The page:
Touch Him. Growls. Guards Personal Space. Attacks Other Dog

No touch when sleeping

Flynn

If he’s lying down, Chester may growl when they touch him. He attacked their other greyhound when he suddenly disturbed him. This makes their owners very worried and unhappy.

Yesterday they arrived home from work to find three open wounds on Conor’s neck and back.

Chester is a stunning 6-year-old greyhound. They rescued him from the world of racing a couple of years ago when he broke his leg. What a reprieve! He lives in a lovely house with a couple who adore him and another dog he gets on with most of the time.

From the start he was scared by certain things about the real world, particularly out on walks. So they got him a pal – Conor, 5.

Dignified and somewhat aloof

A dignified and somewhat aloof dog, there is a lot more going on inside Chester than appears on the outside.

He is precious about his personal space. If woken suddenly he man growl and snap.

When he’s asleep or dozing and someone comes near, his automatic instinctive reaction on waking suddenly is to ‘protect himself’.

Sadly poor Conor has been his main victim. He has come too near Chester when he’s been asleep or relaxed and Chester has flown at him. Conor has received injuries three times over the past year. Twice while they were out and once during the night.

This doesn’t make Chester a bad dog. It’s an instinctive reaction with some dogs, particularly those who may not have been bred carefully or not had the best puppyhood – used to touch, handling and cuddles. The first few months of a puppy’s life are so important. Very possibly one of his parents had the same tendencies.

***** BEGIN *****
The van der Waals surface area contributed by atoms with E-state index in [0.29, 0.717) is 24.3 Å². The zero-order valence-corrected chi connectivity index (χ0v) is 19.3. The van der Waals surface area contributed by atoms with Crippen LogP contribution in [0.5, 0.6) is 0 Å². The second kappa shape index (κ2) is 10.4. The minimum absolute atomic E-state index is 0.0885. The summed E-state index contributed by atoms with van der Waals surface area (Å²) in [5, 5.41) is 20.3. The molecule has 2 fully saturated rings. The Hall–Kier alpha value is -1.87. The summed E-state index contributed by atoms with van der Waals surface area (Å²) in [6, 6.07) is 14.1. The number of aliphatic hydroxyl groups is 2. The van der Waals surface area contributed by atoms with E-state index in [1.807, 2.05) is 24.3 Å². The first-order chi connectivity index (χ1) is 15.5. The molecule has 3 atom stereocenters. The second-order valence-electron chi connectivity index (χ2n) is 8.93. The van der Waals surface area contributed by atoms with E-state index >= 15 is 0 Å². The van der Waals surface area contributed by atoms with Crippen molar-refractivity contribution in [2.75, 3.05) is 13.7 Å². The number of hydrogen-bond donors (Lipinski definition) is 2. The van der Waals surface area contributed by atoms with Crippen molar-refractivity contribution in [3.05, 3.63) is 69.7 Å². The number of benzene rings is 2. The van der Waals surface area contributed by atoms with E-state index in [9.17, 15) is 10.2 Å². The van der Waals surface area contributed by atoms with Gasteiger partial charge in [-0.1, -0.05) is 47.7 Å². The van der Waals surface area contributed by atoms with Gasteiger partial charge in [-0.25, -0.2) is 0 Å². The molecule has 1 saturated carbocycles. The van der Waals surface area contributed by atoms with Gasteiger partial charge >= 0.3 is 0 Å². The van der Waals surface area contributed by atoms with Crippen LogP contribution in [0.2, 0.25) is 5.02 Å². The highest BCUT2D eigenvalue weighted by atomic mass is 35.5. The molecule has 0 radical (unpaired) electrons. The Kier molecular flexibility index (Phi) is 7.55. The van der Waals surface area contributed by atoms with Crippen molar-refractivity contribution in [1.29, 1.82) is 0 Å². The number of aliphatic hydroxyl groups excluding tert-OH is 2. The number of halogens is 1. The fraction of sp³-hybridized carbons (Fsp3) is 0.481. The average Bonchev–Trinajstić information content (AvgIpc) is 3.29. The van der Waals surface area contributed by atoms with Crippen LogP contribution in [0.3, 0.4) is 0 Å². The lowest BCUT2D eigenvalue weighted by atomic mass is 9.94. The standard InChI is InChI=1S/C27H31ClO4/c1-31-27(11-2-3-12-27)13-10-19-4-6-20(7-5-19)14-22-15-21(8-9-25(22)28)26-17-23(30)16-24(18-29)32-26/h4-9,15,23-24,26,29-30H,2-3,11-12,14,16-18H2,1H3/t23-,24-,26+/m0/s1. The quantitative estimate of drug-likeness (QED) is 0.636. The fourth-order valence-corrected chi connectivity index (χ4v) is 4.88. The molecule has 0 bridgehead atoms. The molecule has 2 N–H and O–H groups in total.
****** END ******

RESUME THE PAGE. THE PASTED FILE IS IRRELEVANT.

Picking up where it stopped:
Do Not Touch!

Because Chester is defensive when approached and most particularly to touch in certain situations, the first and most important thing is for everyone to stop touching him for now. A dog will only guard something, whether his own self or a resource, if he feels there is a threat of it being challenged. It seems to be human nature to keep trying.

‘No touch’ and he should relax.

To prevent proximity or any unwanted touch from Conor when Chester is lying down, they now have installed a gate. They will keep the dogs apart while they are at work. Chester, like all racing greyhounds, is used to wearing a muzzle which can give safety at other times if necessary.

Changing how Chester feels